Where:Zoom. Please write to the organizers for the link

Tea or Coffee: Please bring your own.

Abstract:

In this talk, we discuss the asymptotic behavior of the number of partitions into primes in arithmetic progressions. While the study for ordinary partitions goes back to Hardy and Ramanujan, partitions into primes were recently re-visited by Vaughan. Our error term is sharp and improves on previous known estimates in the special case of primes as parts of the partition. As an application, monotonicity of this partition function is established explicitly via an asymptotic formula.

Random walk on the $n$-cube gives rise to two matrices, the adjacency matrix and the Kac matrix, that have an elegant spectral theory with many applications.

We define a random walk on subspaces that yields q-analogs of the adjacency and Kac matrices with an equally elegant spectral theory (though more difficult to prove). We give an application to tree counting.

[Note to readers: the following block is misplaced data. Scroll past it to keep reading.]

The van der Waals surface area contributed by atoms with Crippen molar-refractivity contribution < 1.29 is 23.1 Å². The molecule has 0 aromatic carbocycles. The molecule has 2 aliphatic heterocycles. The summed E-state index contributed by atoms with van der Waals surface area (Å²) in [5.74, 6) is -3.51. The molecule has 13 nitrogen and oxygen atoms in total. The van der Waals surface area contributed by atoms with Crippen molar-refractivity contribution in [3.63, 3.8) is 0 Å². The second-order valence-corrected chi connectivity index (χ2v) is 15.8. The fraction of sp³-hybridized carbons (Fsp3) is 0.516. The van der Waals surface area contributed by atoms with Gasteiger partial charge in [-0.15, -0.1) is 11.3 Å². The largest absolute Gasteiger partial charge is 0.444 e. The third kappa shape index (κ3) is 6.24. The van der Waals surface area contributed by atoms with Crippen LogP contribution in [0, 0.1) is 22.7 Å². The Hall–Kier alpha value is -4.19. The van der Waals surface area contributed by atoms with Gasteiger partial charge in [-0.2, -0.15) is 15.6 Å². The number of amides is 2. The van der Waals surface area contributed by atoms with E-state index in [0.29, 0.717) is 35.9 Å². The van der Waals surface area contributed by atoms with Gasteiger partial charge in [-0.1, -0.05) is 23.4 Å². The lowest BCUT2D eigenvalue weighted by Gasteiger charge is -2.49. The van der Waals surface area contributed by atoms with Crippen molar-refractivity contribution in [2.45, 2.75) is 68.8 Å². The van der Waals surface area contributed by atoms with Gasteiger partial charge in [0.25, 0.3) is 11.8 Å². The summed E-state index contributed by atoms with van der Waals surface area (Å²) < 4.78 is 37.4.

On the coming Thursday, Atul Dixit (IIT, Gandhinagar) and Gaurav Bhatnagar (Ashoka University) will present the talks they presented at the recently concluded JMM meeting held online. Each talk will be approximately 20 minutes followed by 10 minutes for questions. The titles and abstracts are below.

Here is the announcement for the second talk of the day.

Title: An easy proof of Ramanujan's famous mod $5$ congruences

We give an elementary proof of Ramanujan's famous congruences $p(5n+4) \equiv 0 \mod 5$ and $\tau(5n+5)\equiv 0 \mod 5$. The proof requires no more than Euler's techniques and a result of Jacobi. The proof extends to embed the congruences into 4 infinite families of congruences for rational powers of the eta function.

This is joint work with Hartosh Singh Bal.

The video below is the same as the one in Atul's talk. It just begins in the middle.